‘Fuck you!’ I snapped, staring up at the glass ceiling above me. I doubted there was sky beyond that roof at all; the whole thing was just one giant, white light.

The spinning grew faster now, and I forced myself back onto the bridge, losing my balance. In the end I was forced to crawl for fear of falling off the sides. Spluttering and coughing, my limbs shaking almost uncontrollably, I practically dragged myself across the bridge.

Which suddenly lurched to the side.

Was that my dizzy mind, or were they actually tilting the bridge? I couldn’t tell. I held on tightly as the room continued to spin and blur, and then I was violently lurched to the other side. And yet, my legs didn’t seem to really move. I was holding on for dear life, but I was in no apparent danger of falling off.

This was proof of the true dangers of Martyr’s Run. Once inside, it got inside your head.

The lights flickered above me...or was that just me closing my eyes? Then they went again, flashing—bright, dark, bright again. They wouldn’t stay still. The room was spinning. I was coughing and spluttering and losing my balance and still positioned precariously in the middle of a narrow bridge, able to fall off at any moment, and I had less and less of an idea what was real and what was in my head.

I closed my eyes, and when I opened them again, the room seemed darker. Not dark completely, but darker. When I shut them again, all the lights suddenly went out, plunging me into a blackness so intense I could not tell whether my eyes were open or closed. After a moment, they all burst back on again, so bright that I was forced to squint, and in desperation, I threw myself across the remaining distance of the bridge, colliding with the far wall as the lights all popped out again. The crashing sound started up again, and I had to hope that the sound was as harmless as I had initially assumed. As the worst of my coughing and spinning passed, the lights shot back on, and seemed to remain stationary for a while.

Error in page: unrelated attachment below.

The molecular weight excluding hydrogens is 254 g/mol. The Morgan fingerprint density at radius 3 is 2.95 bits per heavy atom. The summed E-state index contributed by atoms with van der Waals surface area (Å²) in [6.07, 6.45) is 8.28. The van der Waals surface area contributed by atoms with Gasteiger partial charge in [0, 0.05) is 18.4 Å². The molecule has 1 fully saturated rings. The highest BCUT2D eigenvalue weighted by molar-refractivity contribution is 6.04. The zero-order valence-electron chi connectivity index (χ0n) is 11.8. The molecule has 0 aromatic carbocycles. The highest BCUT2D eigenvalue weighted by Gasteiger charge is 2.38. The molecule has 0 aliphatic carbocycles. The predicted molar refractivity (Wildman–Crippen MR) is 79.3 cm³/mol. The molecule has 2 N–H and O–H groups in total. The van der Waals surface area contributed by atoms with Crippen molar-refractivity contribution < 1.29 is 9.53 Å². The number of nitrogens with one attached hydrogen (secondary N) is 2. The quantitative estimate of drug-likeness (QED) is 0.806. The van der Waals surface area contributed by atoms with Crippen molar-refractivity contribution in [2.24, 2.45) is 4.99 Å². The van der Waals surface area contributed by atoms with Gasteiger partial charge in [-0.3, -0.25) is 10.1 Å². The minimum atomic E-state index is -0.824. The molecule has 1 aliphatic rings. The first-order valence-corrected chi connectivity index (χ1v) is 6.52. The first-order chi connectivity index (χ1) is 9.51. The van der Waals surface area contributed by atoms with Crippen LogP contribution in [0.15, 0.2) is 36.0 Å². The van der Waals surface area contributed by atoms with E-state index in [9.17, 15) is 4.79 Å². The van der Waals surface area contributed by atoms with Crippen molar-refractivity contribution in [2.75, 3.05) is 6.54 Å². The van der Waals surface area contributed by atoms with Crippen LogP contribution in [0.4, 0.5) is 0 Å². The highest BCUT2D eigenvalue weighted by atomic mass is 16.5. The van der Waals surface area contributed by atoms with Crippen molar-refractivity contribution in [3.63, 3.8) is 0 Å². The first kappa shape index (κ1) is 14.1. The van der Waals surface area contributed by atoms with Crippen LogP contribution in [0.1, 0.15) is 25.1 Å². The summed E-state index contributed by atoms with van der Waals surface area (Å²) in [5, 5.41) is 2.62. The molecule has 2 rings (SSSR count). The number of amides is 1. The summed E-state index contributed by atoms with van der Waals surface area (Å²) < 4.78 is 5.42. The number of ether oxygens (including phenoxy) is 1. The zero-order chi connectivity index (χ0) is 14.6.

Regaining enough strength, I bolted for the stairs leading back down. I was only a few metres away, though, when a grating slid into place on top of them. The lights flickered off and then back on again like a lightning storm in reverse, and when they came back on, another grating had opened close to me. Leaping at it, I just about threw myself down the stairs, which suddenly gave way beneath me, becoming one great, smooth slide, so that I hurtled down head-first, confused and out of control, and was finally deposited, hurt and shaking and coughing and swearing, at the bottom; back on the relative safety of the fourth level.

I was not going back up to that top floor if my life depended on it.